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Onshore vs Sideshore Winds

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Toby
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Onshore vs Sideshore Winds

Postby Toby » Thu Jan 18, 2018 10:39 am

Onshore vs Sideshore - Versus Ep 13

There are 5 different wind directions to consider before you go kiteboarding. Each brings its own benefits and challenges alike. Some are optimal for new kiteboarders, others are reserved for advanced kiteboarders. And some directions are only safe in certain instances but usually downright dangerous.

The five directions are.
Sideshore
Side Onshore
Onshore
Side Offshore
Offshore

Wind directions can change depending on the shape of the coast. For example if you’re riding a sideshore day, near a point where the coast aggressively juts away. Past that point, the wind will be side offshore.

Another scenario would be maybe you’re riding in a bay and as it curves around the wind could go from side shore to onshore as you approach the curve. So just keep in mind, the shoreline in your riding area and how it correlate to the wind direction.

The safest wind directions are sideshore and side onshore. With side onshore being the safest.
Offshore being the most dangerous. Most riders should avoid this at all cost.

Onshore conditions, are reserved for intermediate riders who can at least ride upwind.

Sideshore winds are going to yield the smoothest winds as there is a lack of obstacles to create turbulence.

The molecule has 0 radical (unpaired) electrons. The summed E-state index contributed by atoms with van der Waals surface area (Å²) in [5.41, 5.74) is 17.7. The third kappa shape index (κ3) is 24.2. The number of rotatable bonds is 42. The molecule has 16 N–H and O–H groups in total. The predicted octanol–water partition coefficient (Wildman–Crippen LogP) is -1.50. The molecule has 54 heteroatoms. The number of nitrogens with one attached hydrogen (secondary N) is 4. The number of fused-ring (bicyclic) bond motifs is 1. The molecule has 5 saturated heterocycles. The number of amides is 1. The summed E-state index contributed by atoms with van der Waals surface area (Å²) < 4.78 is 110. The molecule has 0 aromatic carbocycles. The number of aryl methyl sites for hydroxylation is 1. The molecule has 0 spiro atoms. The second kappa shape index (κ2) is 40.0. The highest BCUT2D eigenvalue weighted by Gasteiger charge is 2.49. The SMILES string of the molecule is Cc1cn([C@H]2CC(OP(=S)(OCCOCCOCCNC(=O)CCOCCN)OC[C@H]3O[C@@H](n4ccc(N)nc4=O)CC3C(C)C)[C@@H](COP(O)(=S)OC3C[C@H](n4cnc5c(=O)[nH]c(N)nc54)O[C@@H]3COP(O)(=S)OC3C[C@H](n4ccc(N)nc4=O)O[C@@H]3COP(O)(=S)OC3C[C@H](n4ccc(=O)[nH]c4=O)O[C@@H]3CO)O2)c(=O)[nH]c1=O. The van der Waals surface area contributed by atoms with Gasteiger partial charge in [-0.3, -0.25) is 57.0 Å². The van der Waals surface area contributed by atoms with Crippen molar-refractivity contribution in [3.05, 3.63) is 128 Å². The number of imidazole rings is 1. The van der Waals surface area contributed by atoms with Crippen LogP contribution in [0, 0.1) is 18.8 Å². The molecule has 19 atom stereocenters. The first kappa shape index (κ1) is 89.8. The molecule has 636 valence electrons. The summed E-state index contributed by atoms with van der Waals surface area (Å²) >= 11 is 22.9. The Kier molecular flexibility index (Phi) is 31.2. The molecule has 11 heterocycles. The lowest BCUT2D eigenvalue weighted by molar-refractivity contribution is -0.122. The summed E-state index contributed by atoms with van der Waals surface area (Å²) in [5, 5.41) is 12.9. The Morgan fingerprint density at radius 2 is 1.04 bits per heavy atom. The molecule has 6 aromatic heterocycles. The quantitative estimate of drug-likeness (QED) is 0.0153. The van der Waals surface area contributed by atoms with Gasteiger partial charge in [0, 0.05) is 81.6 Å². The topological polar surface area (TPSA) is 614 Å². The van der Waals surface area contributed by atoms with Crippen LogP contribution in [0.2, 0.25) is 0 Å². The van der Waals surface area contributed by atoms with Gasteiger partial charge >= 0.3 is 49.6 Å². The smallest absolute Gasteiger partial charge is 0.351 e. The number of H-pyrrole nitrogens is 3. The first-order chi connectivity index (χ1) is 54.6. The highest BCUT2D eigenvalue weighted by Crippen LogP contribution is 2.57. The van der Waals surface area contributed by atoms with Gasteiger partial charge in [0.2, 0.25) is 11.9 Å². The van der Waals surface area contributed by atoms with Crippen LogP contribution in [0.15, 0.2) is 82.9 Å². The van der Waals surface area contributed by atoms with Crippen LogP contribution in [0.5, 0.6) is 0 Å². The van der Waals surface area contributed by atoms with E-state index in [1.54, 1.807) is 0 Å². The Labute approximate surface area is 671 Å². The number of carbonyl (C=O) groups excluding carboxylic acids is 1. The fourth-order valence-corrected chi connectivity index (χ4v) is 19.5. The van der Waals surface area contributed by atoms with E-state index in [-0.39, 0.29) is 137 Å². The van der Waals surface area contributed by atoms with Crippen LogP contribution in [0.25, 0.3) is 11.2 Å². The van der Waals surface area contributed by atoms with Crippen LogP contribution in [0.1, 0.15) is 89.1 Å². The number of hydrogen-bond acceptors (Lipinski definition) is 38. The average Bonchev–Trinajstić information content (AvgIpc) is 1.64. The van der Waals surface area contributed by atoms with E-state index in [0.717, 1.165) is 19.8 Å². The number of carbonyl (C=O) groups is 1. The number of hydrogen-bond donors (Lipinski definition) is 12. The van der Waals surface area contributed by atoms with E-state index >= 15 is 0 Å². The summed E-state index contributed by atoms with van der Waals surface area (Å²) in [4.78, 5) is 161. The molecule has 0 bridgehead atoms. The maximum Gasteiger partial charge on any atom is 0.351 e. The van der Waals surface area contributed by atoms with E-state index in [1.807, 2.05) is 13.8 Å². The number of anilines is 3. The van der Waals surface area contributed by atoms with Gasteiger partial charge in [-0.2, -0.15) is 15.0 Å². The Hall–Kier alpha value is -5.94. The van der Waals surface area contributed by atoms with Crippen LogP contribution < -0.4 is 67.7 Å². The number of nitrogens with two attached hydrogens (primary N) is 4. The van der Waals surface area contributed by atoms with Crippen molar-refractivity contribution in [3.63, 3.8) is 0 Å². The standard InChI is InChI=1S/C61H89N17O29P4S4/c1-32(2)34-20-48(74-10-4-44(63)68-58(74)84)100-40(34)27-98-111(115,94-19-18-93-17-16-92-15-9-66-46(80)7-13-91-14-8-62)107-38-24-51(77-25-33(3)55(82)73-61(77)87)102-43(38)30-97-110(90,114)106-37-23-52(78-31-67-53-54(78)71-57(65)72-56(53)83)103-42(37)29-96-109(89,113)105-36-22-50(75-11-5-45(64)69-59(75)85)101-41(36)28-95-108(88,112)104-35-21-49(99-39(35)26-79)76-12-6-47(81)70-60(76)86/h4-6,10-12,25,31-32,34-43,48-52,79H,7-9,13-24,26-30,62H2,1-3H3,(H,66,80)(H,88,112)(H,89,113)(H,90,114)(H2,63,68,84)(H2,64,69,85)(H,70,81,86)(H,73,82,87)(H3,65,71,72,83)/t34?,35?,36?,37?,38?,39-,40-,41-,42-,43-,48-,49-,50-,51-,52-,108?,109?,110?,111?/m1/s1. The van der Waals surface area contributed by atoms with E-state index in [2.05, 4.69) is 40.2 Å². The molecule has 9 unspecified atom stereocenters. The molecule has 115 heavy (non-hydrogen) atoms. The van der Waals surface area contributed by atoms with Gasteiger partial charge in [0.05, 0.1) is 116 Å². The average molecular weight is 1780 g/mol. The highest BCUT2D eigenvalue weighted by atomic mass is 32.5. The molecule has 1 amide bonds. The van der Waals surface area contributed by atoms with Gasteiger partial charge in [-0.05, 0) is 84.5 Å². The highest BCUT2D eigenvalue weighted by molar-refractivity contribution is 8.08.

Offshore winds are going to be incredibly gusty. This is due to the fact that as wind passes over an object be that a tree, a building, whatever. It’s going to roll over the obstacle and this creates an effect called rotary winds.

What happens is your kite will be in the sky one moment and falling out of control the next. It can be really frustrating and dangerous depending how gusty the winds gets.

Just like last week, I’m not going to say any of the safe wind directions are better than the other just make a point to consider your skill level, the shape of your coastline and all the points covered in these last two videos.

Newer riders should stick with the easy side and side onshore winds as there are less variable to deal with and if something goes wrong, you’ll drift back to shore.

Intermediate to advanced riders make a point to get out and ride in all conditions. Just like last weeks video, the more you practice in varying conditions the more well rounded you’ll be.

Onshore winds tend to lend to a different style and require different techniques Especially if you’re riding in the waves. Sideshore vs onshore are two different skill sets. That’s definitely a video for the future. Point being, make the most of what you have, learn how all these variable come into play and have fun! The best advice I can give you is to not take yourself too seriously.

Put the time, realize different conditions require different skills and with practice your skills will improve in all the varying conditions.

https://www.youtube.com/watch?v=1i-OGSDH4oA

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